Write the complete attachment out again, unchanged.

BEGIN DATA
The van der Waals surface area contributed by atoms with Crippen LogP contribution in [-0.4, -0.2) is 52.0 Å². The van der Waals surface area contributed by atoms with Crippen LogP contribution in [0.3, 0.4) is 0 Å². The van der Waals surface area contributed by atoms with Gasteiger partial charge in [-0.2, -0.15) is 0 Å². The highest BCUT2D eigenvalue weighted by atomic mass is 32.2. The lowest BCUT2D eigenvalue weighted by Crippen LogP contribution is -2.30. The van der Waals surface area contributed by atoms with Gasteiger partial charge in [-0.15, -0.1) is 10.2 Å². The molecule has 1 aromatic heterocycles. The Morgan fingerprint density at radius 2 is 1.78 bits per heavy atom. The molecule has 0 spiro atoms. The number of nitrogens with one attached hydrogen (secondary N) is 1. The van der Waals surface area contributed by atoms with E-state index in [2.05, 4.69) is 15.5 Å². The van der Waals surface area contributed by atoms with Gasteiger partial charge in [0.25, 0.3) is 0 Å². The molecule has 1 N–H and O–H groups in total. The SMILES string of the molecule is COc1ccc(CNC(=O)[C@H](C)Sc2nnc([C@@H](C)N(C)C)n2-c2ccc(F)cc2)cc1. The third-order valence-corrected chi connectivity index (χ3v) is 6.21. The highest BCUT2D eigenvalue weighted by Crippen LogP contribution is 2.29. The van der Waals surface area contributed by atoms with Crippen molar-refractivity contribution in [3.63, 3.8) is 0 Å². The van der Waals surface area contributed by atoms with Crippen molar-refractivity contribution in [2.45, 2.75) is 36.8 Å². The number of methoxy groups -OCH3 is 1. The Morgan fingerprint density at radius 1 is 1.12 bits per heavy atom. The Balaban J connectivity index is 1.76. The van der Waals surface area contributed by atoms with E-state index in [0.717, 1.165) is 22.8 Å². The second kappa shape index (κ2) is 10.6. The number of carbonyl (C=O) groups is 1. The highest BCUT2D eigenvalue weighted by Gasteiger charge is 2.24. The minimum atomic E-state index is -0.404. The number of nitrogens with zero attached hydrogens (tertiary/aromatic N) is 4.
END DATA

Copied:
The van der Waals surface area contributed by atoms with Crippen LogP contribution in [-0.4, -0.2) is 52.0 Å². The van der Waals surface area contributed by atoms with Crippen LogP contribution in [0.3, 0.4) is 0 Å². The van der Waals surface area contributed by atoms with Gasteiger partial charge in [-0.2, -0.15) is 0 Å². The highest BCUT2D eigenvalue weighted by atomic mass is 32.2. The lowest BCUT2D eigenvalue weighted by Crippen LogP contribution is -2.30. The van der Waals surface area contributed by atoms with Gasteiger partial charge in [-0.15, -0.1) is 10.2 Å². The molecule has 1 aromatic heterocycles. The Morgan fingerprint density at radius 2 is 1.78 bits per heavy atom. The molecule has 0 spiro atoms. The number of nitrogens with one attached hydrogen (secondary N) is 1. The van der Waals surface area contributed by atoms with E-state index in [2.05, 4.69) is 15.5 Å². The van der Waals surface area contributed by atoms with Gasteiger partial charge in [0.25, 0.3) is 0 Å². The molecule has 1 N–H and O–H groups in total. The SMILES string of the molecule is COc1ccc(CNC(=O)[C@H](C)Sc2nnc([C@@H](C)N(C)C)n2-c2ccc(F)cc2)cc1. The third-order valence-corrected chi connectivity index (χ3v) is 6.21. The highest BCUT2D eigenvalue weighted by Crippen LogP contribution is 2.29. The van der Waals surface area contributed by atoms with Crippen molar-refractivity contribution in [3.63, 3.8) is 0 Å². The van der Waals surface area contributed by atoms with Crippen molar-refractivity contribution in [2.45, 2.75) is 36.8 Å². The number of methoxy groups -OCH3 is 1. The Morgan fingerprint density at radius 1 is 1.12 bits per heavy atom. The Balaban J connectivity index is 1.76. The van der Waals surface area contributed by atoms with E-state index in [0.717, 1.165) is 22.8 Å². The second kappa shape index (κ2) is 10.6. The number of carbonyl (C=O) groups is 1. The highest BCUT2D eigenvalue weighted by Gasteiger charge is 2.24. The minimum atomic E-state index is -0.404. The number of nitrogens with zero attached hydrogens (tertiary/aromatic N) is 4.